Here’s *Exactly* What to Expect if You’re Getting a Chemical Peel
Two words you never thought you would want to use in relation to your skin: ‘Chemical’ and ‘peel’. Applying chemicals to anything sounds like a school science project and the word peel just sounds painful.
But you might want to hear me out because things like brighter, smoother skin and faded wrinkles can’t be a bad thing, right? In fact, a chemical peel might be just what your skin needs.
I was certainly nervous before I had my very first peel though, and a quick glance at TikTok and Instagram tells me that plenty of others also worry about how long they’ll peel for, whether it will hurt and whether there’ll be any side effects.
That’s why I’ve asked aesthetic consultant Sarah Tucker, nurse practitioner, Deidre ‘Dee’ Albanese, and skincare expert and celebrity aesthetician Jenette Serrins to lay out *exactly* what to expect from your first chemical peel so you can decide whether this slightly full on step is for you.
I also share my own experiences with chemical peels (spoiler alert: I’m generally a fan but aftercare really is key to a great result).
What is a chemical peel?
“It involves applying a chemical solution to the skin which exfoliates and eventually causes the outermost layer of the skin to peel off,” explains Albanese.
And peels can have tons of benefits. “By removing the top layer of dull, rough skin, chemical peels can improve the texture and tone of your skin,” she adds. “This can reduce the appearance of fine lines, wrinkles, acne scars and pigmentation irregularities.”
Studies have also found that peels may be effective at tackling acne.
Albanese says that a chemical peel can also treat breakouts, repair sun damage, boost collagen production, minimise pores and enhance skincare product penetration.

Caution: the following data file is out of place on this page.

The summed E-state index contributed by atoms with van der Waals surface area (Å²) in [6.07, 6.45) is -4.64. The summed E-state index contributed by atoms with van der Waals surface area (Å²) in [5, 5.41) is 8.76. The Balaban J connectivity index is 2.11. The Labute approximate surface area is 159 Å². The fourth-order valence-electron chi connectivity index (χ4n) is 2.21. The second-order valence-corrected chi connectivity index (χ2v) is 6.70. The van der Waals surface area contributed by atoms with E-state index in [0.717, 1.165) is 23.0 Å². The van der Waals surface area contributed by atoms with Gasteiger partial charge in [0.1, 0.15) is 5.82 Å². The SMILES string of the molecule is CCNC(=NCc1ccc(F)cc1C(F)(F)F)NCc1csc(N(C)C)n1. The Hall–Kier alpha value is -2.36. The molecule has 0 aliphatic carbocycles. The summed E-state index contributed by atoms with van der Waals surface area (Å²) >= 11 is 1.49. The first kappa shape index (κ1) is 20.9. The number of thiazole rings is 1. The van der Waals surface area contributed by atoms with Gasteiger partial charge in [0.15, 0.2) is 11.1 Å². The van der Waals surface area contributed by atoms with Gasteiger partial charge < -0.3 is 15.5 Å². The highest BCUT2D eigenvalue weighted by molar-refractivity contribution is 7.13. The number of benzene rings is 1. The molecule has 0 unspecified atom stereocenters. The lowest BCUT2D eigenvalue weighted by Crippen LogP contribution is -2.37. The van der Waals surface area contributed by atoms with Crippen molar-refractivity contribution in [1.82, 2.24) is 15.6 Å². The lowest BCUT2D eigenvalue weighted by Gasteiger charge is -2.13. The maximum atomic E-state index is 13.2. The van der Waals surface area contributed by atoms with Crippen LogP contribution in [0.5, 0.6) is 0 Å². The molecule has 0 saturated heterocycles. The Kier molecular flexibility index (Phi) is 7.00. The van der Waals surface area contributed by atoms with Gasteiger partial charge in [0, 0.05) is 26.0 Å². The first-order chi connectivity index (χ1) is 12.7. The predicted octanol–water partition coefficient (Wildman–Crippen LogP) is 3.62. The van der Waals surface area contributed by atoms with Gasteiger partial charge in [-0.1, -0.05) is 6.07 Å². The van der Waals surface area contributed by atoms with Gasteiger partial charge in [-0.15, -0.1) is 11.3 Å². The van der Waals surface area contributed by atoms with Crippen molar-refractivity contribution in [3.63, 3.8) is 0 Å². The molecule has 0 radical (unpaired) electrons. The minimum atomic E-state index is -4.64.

Afterwards, your skin might be noticeably flaky. Don’t be alarmed, this means the peel is working. But how much shedding you experience depends on the type and strength of the peel.
After 1-2 weeks, “you should notice pores are smaller, skin is less bumpy and your skin will have an overall healthy glow,” says Serrins.
How do I prepare for a peel?
Before any chemical peel treatment, you’ll have a consultation “to determine if you are suitable candidate for a chemical peel,” says Albanese. “They will assess your skin condition, discuss your goals and determine the appropriate type and strength of peel for your skin.”
“A few days prior, stop using all active AHA/BHA products and limit sun exposure,” says Serrins. It’s best to give your skin a break from stronger anti-ageing ingredients like retinol in the weeks leading up to your treatment too.
Given that you can expect flaking skin after your peel, it’s best not to book one too close to any special events.
Check with your doctor or aesthetician how far in advance of any events they recommend you have your treatment, taking into account your skin type and the strength of peel you’re having.
What to expect during your chemical peel
Here is Albanese’s step by step guide:
- “Before the peel, your skin may be cleansed to remove any oils, makeup, or impurities. Some peels may require pre-treatment with certain skincare products or medications.”